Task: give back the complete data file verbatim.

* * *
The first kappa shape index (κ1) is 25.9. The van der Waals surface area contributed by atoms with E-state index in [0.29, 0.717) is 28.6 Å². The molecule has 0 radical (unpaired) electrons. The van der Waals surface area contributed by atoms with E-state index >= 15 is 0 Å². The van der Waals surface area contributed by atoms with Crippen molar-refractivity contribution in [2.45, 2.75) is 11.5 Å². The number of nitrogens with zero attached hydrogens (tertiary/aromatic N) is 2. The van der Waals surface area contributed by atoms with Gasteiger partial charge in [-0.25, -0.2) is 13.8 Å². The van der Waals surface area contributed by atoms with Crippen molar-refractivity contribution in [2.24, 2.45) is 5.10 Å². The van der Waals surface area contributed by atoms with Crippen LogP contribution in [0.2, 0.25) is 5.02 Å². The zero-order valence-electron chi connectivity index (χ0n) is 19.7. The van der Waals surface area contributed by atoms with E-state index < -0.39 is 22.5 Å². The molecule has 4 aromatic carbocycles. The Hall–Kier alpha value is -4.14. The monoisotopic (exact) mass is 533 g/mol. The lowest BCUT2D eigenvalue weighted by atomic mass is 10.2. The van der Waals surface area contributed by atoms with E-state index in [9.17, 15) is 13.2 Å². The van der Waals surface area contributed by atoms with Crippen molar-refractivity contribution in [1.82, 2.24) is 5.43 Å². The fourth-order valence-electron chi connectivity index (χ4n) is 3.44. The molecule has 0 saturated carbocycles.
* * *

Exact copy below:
The first kappa shape index (κ1) is 25.9. The van der Waals surface area contributed by atoms with E-state index in [0.29, 0.717) is 28.6 Å². The molecule has 0 radical (unpaired) electrons. The van der Waals surface area contributed by atoms with E-state index >= 15 is 0 Å². The van der Waals surface area contributed by atoms with Crippen molar-refractivity contribution in [2.45, 2.75) is 11.5 Å². The number of nitrogens with zero attached hydrogens (tertiary/aromatic N) is 2. The van der Waals surface area contributed by atoms with Gasteiger partial charge in [-0.25, -0.2) is 13.8 Å². The van der Waals surface area contributed by atoms with Crippen molar-refractivity contribution in [2.24, 2.45) is 5.10 Å². The van der Waals surface area contributed by atoms with Crippen LogP contribution in [0.2, 0.25) is 5.02 Å². The zero-order valence-electron chi connectivity index (χ0n) is 19.7. The van der Waals surface area contributed by atoms with E-state index < -0.39 is 22.5 Å². The molecule has 4 aromatic carbocycles. The Hall–Kier alpha value is -4.14. The monoisotopic (exact) mass is 533 g/mol. The lowest BCUT2D eigenvalue weighted by atomic mass is 10.2. The van der Waals surface area contributed by atoms with E-state index in [9.17, 15) is 13.2 Å². The van der Waals surface area contributed by atoms with Crippen molar-refractivity contribution in [1.82, 2.24) is 5.43 Å². The fourth-order valence-electron chi connectivity index (χ4n) is 3.44. The molecule has 0 saturated carbocycles.